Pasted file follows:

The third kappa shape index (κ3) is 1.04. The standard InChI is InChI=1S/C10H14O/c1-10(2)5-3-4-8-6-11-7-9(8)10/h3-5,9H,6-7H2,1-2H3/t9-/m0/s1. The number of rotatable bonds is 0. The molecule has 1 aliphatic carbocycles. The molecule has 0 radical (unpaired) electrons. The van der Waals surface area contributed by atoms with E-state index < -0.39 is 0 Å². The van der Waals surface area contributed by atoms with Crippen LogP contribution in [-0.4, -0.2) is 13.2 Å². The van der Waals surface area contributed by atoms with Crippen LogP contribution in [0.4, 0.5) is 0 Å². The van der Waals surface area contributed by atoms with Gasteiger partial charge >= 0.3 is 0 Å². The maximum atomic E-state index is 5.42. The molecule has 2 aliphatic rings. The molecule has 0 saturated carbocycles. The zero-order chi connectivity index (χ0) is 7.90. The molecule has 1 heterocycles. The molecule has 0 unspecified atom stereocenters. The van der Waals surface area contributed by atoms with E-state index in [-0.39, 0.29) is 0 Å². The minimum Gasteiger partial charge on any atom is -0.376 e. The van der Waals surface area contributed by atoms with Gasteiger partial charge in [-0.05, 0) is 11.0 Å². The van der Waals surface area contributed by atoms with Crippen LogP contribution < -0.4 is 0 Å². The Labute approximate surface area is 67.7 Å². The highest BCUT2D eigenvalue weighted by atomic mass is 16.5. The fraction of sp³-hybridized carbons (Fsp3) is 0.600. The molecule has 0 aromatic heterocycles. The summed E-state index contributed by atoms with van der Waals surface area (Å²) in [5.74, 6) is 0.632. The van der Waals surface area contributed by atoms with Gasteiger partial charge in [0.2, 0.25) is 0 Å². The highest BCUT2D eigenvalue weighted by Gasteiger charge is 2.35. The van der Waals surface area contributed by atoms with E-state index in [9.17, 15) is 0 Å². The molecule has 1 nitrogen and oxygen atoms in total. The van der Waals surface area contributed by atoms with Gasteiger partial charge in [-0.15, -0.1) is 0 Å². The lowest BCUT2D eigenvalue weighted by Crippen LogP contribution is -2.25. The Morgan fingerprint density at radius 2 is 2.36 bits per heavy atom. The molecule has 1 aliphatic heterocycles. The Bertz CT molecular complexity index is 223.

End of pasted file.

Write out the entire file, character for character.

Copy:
The third kappa shape index (κ3) is 1.04. The standard InChI is InChI=1S/C10H14O/c1-10(2)5-3-4-8-6-11-7-9(8)10/h3-5,9H,6-7H2,1-2H3/t9-/m0/s1. The number of rotatable bonds is 0. The molecule has 1 aliphatic carbocycles. The molecule has 0 radical (unpaired) electrons. The van der Waals surface area contributed by atoms with E-state index < -0.39 is 0 Å². The van der Waals surface area contributed by atoms with Crippen LogP contribution in [-0.4, -0.2) is 13.2 Å². The van der Waals surface area contributed by atoms with Crippen LogP contribution in [0.4, 0.5) is 0 Å². The van der Waals surface area contributed by atoms with Gasteiger partial charge >= 0.3 is 0 Å². The maximum atomic E-state index is 5.42. The molecule has 2 aliphatic rings. The molecule has 0 saturated carbocycles. The zero-order chi connectivity index (χ0) is 7.90. The molecule has 1 heterocycles. The molecule has 0 unspecified atom stereocenters. The van der Waals surface area contributed by atoms with E-state index in [-0.39, 0.29) is 0 Å². The minimum Gasteiger partial charge on any atom is -0.376 e. The van der Waals surface area contributed by atoms with Gasteiger partial charge in [-0.05, 0) is 11.0 Å². The van der Waals surface area contributed by atoms with Crippen LogP contribution < -0.4 is 0 Å². The Labute approximate surface area is 67.7 Å². The highest BCUT2D eigenvalue weighted by atomic mass is 16.5. The fraction of sp³-hybridized carbons (Fsp3) is 0.600. The molecule has 0 aromatic heterocycles. The summed E-state index contributed by atoms with van der Waals surface area (Å²) in [5.74, 6) is 0.632. The van der Waals surface area contributed by atoms with Gasteiger partial charge in [0.2, 0.25) is 0 Å². The highest BCUT2D eigenvalue weighted by Gasteiger charge is 2.35. The van der Waals surface area contributed by atoms with E-state index in [9.17, 15) is 0 Å². The molecule has 1 nitrogen and oxygen atoms in total. The van der Waals surface area contributed by atoms with Gasteiger partial charge in [-0.15, -0.1) is 0 Å². The lowest BCUT2D eigenvalue weighted by Crippen LogP contribution is -2.25. The Morgan fingerprint density at radius 2 is 2.36 bits per heavy atom. The molecule has 1 aliphatic heterocycles. The Bertz CT molecular complexity index is 223.